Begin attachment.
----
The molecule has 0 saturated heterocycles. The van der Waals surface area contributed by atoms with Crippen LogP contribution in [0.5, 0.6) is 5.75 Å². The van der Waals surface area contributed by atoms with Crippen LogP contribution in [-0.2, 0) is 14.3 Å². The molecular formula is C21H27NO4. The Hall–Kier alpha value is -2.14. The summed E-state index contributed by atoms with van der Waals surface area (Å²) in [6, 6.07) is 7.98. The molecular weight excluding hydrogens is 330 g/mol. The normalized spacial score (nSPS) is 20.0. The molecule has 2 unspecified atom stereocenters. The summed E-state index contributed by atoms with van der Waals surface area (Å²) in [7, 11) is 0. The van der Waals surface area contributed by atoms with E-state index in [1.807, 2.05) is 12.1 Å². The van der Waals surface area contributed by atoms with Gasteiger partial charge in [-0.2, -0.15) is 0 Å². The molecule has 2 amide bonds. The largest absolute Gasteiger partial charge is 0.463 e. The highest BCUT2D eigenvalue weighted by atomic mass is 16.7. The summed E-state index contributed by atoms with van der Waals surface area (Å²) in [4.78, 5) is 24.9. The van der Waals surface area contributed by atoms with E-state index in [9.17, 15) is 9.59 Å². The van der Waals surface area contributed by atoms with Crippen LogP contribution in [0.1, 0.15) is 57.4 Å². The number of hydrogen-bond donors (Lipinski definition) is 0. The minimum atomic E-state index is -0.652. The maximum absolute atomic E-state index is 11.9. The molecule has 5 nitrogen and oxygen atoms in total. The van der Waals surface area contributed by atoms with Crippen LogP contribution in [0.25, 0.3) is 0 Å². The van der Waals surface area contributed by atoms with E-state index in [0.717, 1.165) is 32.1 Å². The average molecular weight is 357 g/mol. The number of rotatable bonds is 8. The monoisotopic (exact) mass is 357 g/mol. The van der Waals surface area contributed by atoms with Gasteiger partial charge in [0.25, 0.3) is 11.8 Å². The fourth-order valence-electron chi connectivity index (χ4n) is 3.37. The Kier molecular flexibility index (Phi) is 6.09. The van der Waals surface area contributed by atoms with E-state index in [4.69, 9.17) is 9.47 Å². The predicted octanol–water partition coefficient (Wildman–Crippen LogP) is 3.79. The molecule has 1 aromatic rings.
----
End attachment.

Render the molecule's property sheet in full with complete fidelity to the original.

The molecule has 0 saturated heterocycles. The van der Waals surface area contributed by atoms with Crippen LogP contribution in [0.5, 0.6) is 5.75 Å². The van der Waals surface area contributed by atoms with Crippen LogP contribution in [-0.2, 0) is 14.3 Å². The molecular formula is C21H27NO4. The Hall–Kier alpha value is -2.14. The summed E-state index contributed by atoms with van der Waals surface area (Å²) in [6, 6.07) is 7.98. The molecular weight excluding hydrogens is 330 g/mol. The normalized spacial score (nSPS) is 20.0. The molecule has 2 unspecified atom stereocenters. The summed E-state index contributed by atoms with van der Waals surface area (Å²) in [7, 11) is 0. The van der Waals surface area contributed by atoms with E-state index in [1.807, 2.05) is 12.1 Å². The van der Waals surface area contributed by atoms with Gasteiger partial charge in [-0.2, -0.15) is 0 Å². The molecule has 2 amide bonds. The largest absolute Gasteiger partial charge is 0.463 e. The highest BCUT2D eigenvalue weighted by atomic mass is 16.7. The summed E-state index contributed by atoms with van der Waals surface area (Å²) in [4.78, 5) is 24.9. The van der Waals surface area contributed by atoms with E-state index in [9.17, 15) is 9.59 Å². The van der Waals surface area contributed by atoms with Crippen LogP contribution in [0.1, 0.15) is 57.4 Å². The number of hydrogen-bond donors (Lipinski definition) is 0. The minimum atomic E-state index is -0.652. The maximum absolute atomic E-state index is 11.9. The molecule has 5 nitrogen and oxygen atoms in total. The van der Waals surface area contributed by atoms with Crippen LogP contribution in [0.25, 0.3) is 0 Å². The van der Waals surface area contributed by atoms with E-state index in [0.717, 1.165) is 32.1 Å². The average molecular weight is 357 g/mol. The number of rotatable bonds is 8. The monoisotopic (exact) mass is 357 g/mol. The van der Waals surface area contributed by atoms with Gasteiger partial charge in [0.25, 0.3) is 11.8 Å². The fourth-order valence-electron chi connectivity index (χ4n) is 3.37. The Kier molecular flexibility index (Phi) is 6.09. The van der Waals surface area contributed by atoms with E-state index in [4.69, 9.17) is 9.47 Å². The predicted octanol–water partition coefficient (Wildman–Crippen LogP) is 3.79. The molecule has 1 aromatic rings.